Ascorbic acid, β-carotene, sugars, phenols, and heavy metals in sweet potatoes grown in soil fertilized with municipal sewage sludge

George F. Antonious, Sam O. Dennis, Jason M. Unrine, John C. Snyder

Research output: Contribution to journalArticlepeer-review

22 Scopus citations


Municipal sewage sludge (MSS) used for land farming typically contains heavy metals that might impact crop quality and human health. A completely randomized experimental design with three treatments (six replicates each) was used to monitor the impact of mixing native soil with MSS or yard waste (YW) mixed with MSS (YW + MSS) on: i) sweet potato yield and quality; ii) concentration of seven heavy metals (Cd, Cr, Mo, Cu, Zn, Pb, and Ni) in sweet potato plant parts (edible roots, leaves, stem, and feeder roots); and iii) concentrations of ascorbic acid, total phenols, free sugars, and β-carotene in sweet potato edible roots at harvest. Soil samples were collected and analyzed for total and extractable metals using two extraction procedures, concentrated nitric acid (to extract total metals from soil) as well as CaCl2 solution (to extract soluble metals in soil that are available to plants), respectively. Elemental analyses were performed using inductively coupled plasma mass spectrometry (ICP-MS). Overall, plant available metals were greater in soils amended with MSS compared to control plots. Concentration of Pb was greater in YW than MSS amendments. Total concentrations of Pb, Ni, and Cr were greater in plants grown in MSS+YW treatments compared to control plants. MSS+YW treatments increased sweet potato yield, ascorbic acid, soluble sugars, and phenols in edible roots by 53, 28, 27, and 48%, respectively compared to plants grown in native soil. B-carotene concentration (157.5 μg g-1 fresh weight) was greater in the roots of plants grown in MSS compared to roots of plants grown in MSS+YW treatments (99.9 μg g-1 fresh weight). Concentration of heavy metals in MSS-amended soil and in sweet potato roots were below their respective permissible limits.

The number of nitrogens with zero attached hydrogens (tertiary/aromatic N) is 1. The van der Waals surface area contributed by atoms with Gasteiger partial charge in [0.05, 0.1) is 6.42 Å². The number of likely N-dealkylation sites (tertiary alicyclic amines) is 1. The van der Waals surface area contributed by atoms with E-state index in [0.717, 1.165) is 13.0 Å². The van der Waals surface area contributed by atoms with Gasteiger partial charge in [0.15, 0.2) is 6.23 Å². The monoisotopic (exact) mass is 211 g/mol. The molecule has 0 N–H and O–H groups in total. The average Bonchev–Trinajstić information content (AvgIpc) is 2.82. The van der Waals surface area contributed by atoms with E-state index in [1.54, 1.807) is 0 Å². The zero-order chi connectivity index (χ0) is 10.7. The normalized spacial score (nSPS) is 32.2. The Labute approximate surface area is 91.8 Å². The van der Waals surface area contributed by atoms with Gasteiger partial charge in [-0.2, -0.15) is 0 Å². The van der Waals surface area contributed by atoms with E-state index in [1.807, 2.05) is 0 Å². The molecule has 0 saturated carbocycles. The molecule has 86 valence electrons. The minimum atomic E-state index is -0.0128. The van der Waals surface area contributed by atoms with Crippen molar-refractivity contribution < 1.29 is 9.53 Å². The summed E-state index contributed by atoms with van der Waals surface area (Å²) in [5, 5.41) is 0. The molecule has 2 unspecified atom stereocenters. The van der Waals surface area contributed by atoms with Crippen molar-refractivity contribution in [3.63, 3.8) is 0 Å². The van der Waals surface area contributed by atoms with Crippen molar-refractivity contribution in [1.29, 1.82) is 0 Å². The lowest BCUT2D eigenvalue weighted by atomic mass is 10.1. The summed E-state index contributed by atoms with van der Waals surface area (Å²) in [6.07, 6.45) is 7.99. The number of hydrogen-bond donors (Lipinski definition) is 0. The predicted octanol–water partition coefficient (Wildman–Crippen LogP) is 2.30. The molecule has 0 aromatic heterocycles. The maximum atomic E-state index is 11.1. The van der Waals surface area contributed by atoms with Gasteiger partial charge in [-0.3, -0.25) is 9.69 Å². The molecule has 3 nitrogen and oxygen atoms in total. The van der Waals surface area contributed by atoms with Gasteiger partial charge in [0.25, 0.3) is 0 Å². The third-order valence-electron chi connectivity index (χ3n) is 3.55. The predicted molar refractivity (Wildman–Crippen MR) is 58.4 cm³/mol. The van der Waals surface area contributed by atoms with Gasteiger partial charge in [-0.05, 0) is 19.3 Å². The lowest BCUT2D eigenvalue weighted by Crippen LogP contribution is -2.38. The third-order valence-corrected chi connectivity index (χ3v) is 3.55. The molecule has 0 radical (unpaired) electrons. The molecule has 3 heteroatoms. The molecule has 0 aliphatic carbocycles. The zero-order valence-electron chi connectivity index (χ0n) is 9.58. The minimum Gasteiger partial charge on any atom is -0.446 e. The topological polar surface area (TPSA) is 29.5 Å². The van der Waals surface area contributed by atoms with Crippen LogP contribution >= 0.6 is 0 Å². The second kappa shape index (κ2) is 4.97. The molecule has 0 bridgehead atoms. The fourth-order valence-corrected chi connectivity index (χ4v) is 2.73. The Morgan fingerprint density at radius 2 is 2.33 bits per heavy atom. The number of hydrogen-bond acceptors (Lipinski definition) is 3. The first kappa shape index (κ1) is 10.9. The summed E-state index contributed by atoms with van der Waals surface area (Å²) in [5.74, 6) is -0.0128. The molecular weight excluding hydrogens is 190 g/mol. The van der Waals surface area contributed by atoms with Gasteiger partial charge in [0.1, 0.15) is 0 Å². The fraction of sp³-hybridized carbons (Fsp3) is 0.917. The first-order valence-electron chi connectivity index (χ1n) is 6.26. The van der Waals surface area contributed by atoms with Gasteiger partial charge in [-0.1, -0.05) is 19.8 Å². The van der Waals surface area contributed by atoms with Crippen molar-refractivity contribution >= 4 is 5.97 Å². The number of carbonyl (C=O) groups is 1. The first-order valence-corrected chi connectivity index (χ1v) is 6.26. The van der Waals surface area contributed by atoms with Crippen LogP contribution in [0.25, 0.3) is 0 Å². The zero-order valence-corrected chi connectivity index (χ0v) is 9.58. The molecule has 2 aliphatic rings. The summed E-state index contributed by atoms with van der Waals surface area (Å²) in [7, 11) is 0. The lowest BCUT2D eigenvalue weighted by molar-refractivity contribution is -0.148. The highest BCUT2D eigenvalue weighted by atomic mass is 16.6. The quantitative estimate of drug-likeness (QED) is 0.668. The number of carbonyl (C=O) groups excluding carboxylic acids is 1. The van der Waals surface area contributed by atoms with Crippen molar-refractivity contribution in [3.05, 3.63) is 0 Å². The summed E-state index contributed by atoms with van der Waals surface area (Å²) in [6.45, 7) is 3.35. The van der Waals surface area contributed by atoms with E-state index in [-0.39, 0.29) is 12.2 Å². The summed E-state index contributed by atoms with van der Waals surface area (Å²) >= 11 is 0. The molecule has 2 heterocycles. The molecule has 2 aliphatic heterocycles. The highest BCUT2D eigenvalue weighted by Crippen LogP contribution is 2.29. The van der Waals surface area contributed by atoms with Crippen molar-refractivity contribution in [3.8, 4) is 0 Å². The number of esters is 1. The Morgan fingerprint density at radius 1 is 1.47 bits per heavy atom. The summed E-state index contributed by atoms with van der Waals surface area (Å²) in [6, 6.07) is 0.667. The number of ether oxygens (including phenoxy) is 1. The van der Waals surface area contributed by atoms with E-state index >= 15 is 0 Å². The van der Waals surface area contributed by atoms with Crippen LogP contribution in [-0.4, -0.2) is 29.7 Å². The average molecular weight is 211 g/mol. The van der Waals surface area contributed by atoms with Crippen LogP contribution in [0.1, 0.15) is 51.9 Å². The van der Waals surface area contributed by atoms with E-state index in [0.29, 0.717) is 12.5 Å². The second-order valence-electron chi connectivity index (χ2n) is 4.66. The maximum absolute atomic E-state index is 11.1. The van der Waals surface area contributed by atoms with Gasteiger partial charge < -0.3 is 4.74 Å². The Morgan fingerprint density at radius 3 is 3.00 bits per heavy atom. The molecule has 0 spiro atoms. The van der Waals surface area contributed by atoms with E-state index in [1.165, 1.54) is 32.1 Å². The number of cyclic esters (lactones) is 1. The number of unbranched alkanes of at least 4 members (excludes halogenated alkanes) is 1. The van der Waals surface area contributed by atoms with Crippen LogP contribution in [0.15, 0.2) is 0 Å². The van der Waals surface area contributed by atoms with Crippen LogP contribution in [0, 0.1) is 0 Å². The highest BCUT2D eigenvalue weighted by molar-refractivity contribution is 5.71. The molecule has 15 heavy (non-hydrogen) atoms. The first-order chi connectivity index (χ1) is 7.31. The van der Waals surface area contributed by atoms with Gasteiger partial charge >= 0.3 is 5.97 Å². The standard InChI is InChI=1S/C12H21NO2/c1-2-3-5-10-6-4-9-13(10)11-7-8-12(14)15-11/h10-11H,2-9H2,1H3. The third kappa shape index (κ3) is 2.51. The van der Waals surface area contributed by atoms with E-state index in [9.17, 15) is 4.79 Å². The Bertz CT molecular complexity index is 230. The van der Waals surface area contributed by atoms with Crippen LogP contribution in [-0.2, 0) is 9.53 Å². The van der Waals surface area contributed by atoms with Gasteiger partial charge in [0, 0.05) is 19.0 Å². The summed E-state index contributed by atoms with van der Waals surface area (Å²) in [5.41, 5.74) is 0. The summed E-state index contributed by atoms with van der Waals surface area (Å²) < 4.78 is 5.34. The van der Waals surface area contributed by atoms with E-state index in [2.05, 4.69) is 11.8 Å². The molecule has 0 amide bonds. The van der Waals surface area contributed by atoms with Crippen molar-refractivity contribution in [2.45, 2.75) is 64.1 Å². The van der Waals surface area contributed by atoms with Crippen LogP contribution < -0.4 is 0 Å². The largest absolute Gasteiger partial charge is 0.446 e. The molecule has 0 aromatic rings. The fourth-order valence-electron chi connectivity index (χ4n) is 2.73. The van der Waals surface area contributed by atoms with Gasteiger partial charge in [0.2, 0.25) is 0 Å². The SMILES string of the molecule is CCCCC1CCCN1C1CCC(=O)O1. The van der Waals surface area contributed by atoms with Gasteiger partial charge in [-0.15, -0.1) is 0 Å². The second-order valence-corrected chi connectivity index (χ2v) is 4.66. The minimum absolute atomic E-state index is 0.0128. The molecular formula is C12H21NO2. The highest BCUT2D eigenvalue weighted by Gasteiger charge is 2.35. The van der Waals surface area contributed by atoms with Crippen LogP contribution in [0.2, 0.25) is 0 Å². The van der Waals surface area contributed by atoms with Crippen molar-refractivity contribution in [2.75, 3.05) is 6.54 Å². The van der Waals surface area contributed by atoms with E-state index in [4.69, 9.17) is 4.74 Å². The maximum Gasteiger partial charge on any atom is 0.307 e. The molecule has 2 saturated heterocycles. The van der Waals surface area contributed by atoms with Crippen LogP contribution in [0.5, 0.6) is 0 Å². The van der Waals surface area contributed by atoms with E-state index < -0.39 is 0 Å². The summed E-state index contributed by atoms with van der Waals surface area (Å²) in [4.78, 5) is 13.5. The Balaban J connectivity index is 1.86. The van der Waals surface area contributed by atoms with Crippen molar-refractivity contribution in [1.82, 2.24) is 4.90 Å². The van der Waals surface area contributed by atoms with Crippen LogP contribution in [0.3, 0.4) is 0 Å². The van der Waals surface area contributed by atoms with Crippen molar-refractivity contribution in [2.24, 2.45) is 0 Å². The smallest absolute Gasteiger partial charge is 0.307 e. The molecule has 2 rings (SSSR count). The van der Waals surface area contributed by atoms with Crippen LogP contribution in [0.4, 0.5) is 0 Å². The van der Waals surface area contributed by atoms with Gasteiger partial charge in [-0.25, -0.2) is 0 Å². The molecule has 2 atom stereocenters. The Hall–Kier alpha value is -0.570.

Original languageEnglish
Pages (from-to)112-121
Number of pages10
JournalJournal of Environmental Science and Health - Part B Pesticides, Food Contaminants, and Agricultural Wastes
Issue number2
StatePublished - Feb 2011

Bibliographical note

Funding Information:
We would like to thank Eric Turley, Regina Hill, and Kentucky State University farm crew for maintaining the field plots. This investigation was supported by a grant from USDA/CSREES to Kentucky State University under agreements Nos.KYX-10–08-43P & KYX-2006–1587.


  • Biosolids
  • Cadmium
  • Lead
  • Nickel
  • Nutritional composition
  • Soil conditioners
  • Sweet potato quality

ASJC Scopus subject areas

  • Food Science
  • Pollution


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